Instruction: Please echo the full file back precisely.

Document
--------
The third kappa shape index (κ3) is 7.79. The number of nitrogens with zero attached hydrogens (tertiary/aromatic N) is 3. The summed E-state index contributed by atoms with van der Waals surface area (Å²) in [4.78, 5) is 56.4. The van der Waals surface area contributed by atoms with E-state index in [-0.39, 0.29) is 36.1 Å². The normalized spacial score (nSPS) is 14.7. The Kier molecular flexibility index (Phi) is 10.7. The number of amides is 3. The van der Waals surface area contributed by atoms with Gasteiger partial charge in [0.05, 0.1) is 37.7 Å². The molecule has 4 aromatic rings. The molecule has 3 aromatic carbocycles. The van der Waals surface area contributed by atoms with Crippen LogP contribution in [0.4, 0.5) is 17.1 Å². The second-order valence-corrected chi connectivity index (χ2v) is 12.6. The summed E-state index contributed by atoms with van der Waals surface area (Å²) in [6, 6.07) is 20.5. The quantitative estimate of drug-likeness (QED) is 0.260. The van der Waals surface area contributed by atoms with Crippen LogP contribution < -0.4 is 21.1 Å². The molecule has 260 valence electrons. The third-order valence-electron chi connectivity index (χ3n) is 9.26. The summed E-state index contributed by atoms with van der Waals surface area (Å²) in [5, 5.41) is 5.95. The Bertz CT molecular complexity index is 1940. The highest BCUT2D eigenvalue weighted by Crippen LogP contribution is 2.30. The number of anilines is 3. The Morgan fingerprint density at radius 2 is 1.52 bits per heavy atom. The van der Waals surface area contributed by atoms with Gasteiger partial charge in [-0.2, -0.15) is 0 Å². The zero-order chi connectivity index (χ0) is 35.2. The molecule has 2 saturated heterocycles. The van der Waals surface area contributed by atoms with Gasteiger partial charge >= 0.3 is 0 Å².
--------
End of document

The third kappa shape index (κ3) is 7.79. The number of nitrogens with zero attached hydrogens (tertiary/aromatic N) is 3. The summed E-state index contributed by atoms with van der Waals surface area (Å²) in [4.78, 5) is 56.4. The van der Waals surface area contributed by atoms with E-state index in [-0.39, 0.29) is 36.1 Å². The normalized spacial score (nSPS) is 14.7. The Kier molecular flexibility index (Phi) is 10.7. The number of amides is 3. The van der Waals surface area contributed by atoms with Gasteiger partial charge in [0.05, 0.1) is 37.7 Å². The molecule has 4 aromatic rings. The molecule has 3 aromatic carbocycles. The van der Waals surface area contributed by atoms with Crippen LogP contribution in [0.4, 0.5) is 17.1 Å². The second-order valence-corrected chi connectivity index (χ2v) is 12.6. The summed E-state index contributed by atoms with van der Waals surface area (Å²) in [6, 6.07) is 20.5. The quantitative estimate of drug-likeness (QED) is 0.260. The van der Waals surface area contributed by atoms with Crippen LogP contribution < -0.4 is 21.1 Å². The molecule has 260 valence electrons. The third-order valence-electron chi connectivity index (χ3n) is 9.26. The summed E-state index contributed by atoms with van der Waals surface area (Å²) in [5, 5.41) is 5.95. The Bertz CT molecular complexity index is 1940. The highest BCUT2D eigenvalue weighted by Crippen LogP contribution is 2.30. The number of anilines is 3. The Morgan fingerprint density at radius 2 is 1.52 bits per heavy atom. The van der Waals surface area contributed by atoms with Gasteiger partial charge in [-0.2, -0.15) is 0 Å². The zero-order chi connectivity index (χ0) is 35.2. The molecule has 2 saturated heterocycles. The van der Waals surface area contributed by atoms with Gasteiger partial charge >= 0.3 is 0 Å².